Grand Theft Auto IV Review
Monday, 19 May 2008
For the latest instalment of Grand Theft Auto, Rockstar have pulled out all the stops and immersed their protagonist Niko Bellic in the most consuming world imaginable. Not even a movie trilogy has come close to this sort of detail, which, short of olfactory influences, seems to entice every human sense. The games only shortcoming is the amount of time you need to enjoy it properly, but more on that later.
Opening with a deliciously moody introduction featuring a dirty boat for immigrant stowaways (complete with a corrupt people smuggler banging some chick in a back room) and credits creeping through the scenery, you really begin to get a feeling that this is indeed an epic. The graphics have done away with the blocky heads and chests, instead, fluid motions and attention to detail is key. You can almost tell how many days it’s been since the character has had a shave and if they’re a smoker or not. Still on graphics, the landscape is incredible. I have spent hours just cruising around at certain hours of the delay, marveling at the sun coming up over the river or watching the bright lights switch on in the Liberty City equivalent of Times Square. It’s dazzling.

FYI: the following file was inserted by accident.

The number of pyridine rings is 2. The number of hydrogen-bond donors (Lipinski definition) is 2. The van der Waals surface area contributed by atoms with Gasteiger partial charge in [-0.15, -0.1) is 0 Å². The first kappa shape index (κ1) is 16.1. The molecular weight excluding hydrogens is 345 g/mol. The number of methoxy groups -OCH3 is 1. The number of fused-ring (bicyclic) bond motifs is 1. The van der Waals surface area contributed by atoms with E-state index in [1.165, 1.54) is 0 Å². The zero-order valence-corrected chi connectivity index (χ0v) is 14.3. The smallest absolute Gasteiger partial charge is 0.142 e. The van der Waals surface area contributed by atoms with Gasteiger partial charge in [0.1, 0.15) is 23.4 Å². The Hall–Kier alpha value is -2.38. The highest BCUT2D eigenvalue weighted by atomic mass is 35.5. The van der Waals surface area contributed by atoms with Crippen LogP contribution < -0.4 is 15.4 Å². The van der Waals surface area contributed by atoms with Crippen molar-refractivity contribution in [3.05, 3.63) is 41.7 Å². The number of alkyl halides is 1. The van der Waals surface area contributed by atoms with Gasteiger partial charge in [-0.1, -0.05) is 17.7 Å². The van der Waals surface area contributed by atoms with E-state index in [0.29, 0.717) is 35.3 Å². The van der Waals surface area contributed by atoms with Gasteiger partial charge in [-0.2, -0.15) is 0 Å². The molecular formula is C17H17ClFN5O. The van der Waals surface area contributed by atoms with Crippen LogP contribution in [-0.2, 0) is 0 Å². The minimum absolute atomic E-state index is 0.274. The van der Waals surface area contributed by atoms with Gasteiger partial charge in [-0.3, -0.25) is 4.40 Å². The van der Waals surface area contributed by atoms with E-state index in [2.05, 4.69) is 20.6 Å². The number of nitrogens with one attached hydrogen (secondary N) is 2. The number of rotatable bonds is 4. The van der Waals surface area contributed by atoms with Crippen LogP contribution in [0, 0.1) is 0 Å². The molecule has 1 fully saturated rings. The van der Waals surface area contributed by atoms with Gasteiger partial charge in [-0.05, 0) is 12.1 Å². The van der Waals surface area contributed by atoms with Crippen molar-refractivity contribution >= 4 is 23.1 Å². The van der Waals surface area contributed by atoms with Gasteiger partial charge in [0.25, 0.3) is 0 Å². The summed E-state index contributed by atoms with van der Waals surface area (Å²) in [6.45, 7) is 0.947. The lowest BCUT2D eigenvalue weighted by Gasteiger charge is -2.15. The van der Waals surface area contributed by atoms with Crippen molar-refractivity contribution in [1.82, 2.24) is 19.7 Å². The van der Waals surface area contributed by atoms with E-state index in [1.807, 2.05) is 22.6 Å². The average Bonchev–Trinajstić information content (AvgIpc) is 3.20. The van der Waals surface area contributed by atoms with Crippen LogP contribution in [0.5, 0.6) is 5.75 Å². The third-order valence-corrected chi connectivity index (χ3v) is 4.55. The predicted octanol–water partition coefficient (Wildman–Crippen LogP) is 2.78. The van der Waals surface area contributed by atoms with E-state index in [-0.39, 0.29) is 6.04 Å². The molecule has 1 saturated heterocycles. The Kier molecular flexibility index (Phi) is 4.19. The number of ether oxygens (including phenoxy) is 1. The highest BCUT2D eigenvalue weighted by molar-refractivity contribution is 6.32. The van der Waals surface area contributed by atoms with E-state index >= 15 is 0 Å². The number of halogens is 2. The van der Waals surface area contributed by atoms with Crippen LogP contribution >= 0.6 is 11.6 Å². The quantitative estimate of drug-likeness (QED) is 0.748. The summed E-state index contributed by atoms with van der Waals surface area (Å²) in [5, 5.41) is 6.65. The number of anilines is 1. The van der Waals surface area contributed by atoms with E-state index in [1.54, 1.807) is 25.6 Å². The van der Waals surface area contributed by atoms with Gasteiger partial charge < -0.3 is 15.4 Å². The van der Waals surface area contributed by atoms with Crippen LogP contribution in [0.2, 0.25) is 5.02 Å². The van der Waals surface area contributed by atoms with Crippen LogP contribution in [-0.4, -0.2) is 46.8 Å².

Central to the plot’s development is Bellic’s mobile phone, which is one of those elements that, for me, removes a bit of the escapism I love to get from video games, but it’s a small gripe. Complex relationships exist in Liberty City, and a new addition to the game play is the ability to choose another character’s fate, which will surely have repercussions later on in the piece.
The music is absolutely incredible and features exclusive artists, songs and presenters such as Juliette Lewis, DJ Premier, Francois K, Iggy Pop and more. Not unlike Gary Numan, you spend so much of your time in cars and the exposition from the game’s Weasel News is as funny and clever as ever.
At the time of writing, we’ve barely scratched the surface. We’ve done some missions, got a girlfriend or two, met some homies, saved some lives, ended a lot of lives and managed to not get killed once. It’s a real action and consequence scenario in each mission, which at times makes it feel so much like reality. In that sense it’s almost a complex series of puzzles rather than a straight shoot-em-up. You’re given endless freedoms but I suspect that usual shameless pleasure of tearing up the town in a tank won’t be an option for us for some months to come. By all reports that’s how the game has been developed, to let you slowly unravel pieces of the puzzle, rather than promote recklessness. It’s the future of entertainment, I’m just worried it might lose me my job and my girl; it’s just that engrossing!